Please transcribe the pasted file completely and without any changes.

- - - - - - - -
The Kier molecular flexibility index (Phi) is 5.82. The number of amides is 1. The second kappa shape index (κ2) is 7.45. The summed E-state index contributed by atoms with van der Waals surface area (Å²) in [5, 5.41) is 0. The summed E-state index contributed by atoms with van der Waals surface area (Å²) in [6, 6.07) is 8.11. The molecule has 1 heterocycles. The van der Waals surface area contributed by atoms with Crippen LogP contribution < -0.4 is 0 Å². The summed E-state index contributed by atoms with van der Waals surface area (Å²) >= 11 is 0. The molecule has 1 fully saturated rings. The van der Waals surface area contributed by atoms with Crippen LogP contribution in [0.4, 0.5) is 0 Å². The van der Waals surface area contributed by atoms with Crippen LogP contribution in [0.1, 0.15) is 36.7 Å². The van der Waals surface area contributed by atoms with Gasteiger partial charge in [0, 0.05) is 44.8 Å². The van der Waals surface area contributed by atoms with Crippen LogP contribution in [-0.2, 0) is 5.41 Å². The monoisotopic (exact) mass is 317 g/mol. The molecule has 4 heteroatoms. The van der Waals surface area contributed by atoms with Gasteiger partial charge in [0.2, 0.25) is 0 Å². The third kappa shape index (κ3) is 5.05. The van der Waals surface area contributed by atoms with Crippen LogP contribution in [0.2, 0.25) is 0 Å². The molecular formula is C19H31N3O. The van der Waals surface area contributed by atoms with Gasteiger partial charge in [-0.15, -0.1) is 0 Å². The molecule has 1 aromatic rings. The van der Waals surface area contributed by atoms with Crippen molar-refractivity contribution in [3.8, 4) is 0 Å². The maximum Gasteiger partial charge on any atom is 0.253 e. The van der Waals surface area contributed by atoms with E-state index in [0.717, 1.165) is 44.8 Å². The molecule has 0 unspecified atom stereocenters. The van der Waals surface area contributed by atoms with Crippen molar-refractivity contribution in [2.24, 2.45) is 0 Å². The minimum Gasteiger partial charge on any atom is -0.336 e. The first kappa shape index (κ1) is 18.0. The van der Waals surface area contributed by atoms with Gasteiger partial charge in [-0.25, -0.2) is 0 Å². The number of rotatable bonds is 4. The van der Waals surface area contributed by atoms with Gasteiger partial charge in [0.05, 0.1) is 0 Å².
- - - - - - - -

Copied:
The Kier molecular flexibility index (Phi) is 5.82. The number of amides is 1. The second kappa shape index (κ2) is 7.45. The summed E-state index contributed by atoms with van der Waals surface area (Å²) in [5, 5.41) is 0. The summed E-state index contributed by atoms with van der Waals surface area (Å²) in [6, 6.07) is 8.11. The molecule has 1 heterocycles. The van der Waals surface area contributed by atoms with Crippen LogP contribution < -0.4 is 0 Å². The summed E-state index contributed by atoms with van der Waals surface area (Å²) >= 11 is 0. The molecule has 1 fully saturated rings. The van der Waals surface area contributed by atoms with Crippen LogP contribution in [0.4, 0.5) is 0 Å². The van der Waals surface area contributed by atoms with Crippen LogP contribution in [0.1, 0.15) is 36.7 Å². The van der Waals surface area contributed by atoms with Gasteiger partial charge in [0, 0.05) is 44.8 Å². The van der Waals surface area contributed by atoms with Crippen LogP contribution in [-0.2, 0) is 5.41 Å². The monoisotopic (exact) mass is 317 g/mol. The molecule has 4 heteroatoms. The van der Waals surface area contributed by atoms with Gasteiger partial charge in [0.2, 0.25) is 0 Å². The third kappa shape index (κ3) is 5.05. The van der Waals surface area contributed by atoms with Crippen LogP contribution in [0.2, 0.25) is 0 Å². The molecular formula is C19H31N3O. The van der Waals surface area contributed by atoms with Gasteiger partial charge in [-0.15, -0.1) is 0 Å². The molecule has 1 aromatic rings. The van der Waals surface area contributed by atoms with Crippen molar-refractivity contribution in [3.8, 4) is 0 Å². The maximum Gasteiger partial charge on any atom is 0.253 e. The van der Waals surface area contributed by atoms with E-state index in [0.717, 1.165) is 44.8 Å². The molecule has 0 unspecified atom stereocenters. The van der Waals surface area contributed by atoms with Crippen molar-refractivity contribution in [2.24, 2.45) is 0 Å². The minimum Gasteiger partial charge on any atom is -0.336 e. The first kappa shape index (κ1) is 18.0. The van der Waals surface area contributed by atoms with Gasteiger partial charge in [-0.25, -0.2) is 0 Å². The number of rotatable bonds is 4. The van der Waals surface area contributed by atoms with Gasteiger partial charge in [0.05, 0.1) is 0 Å².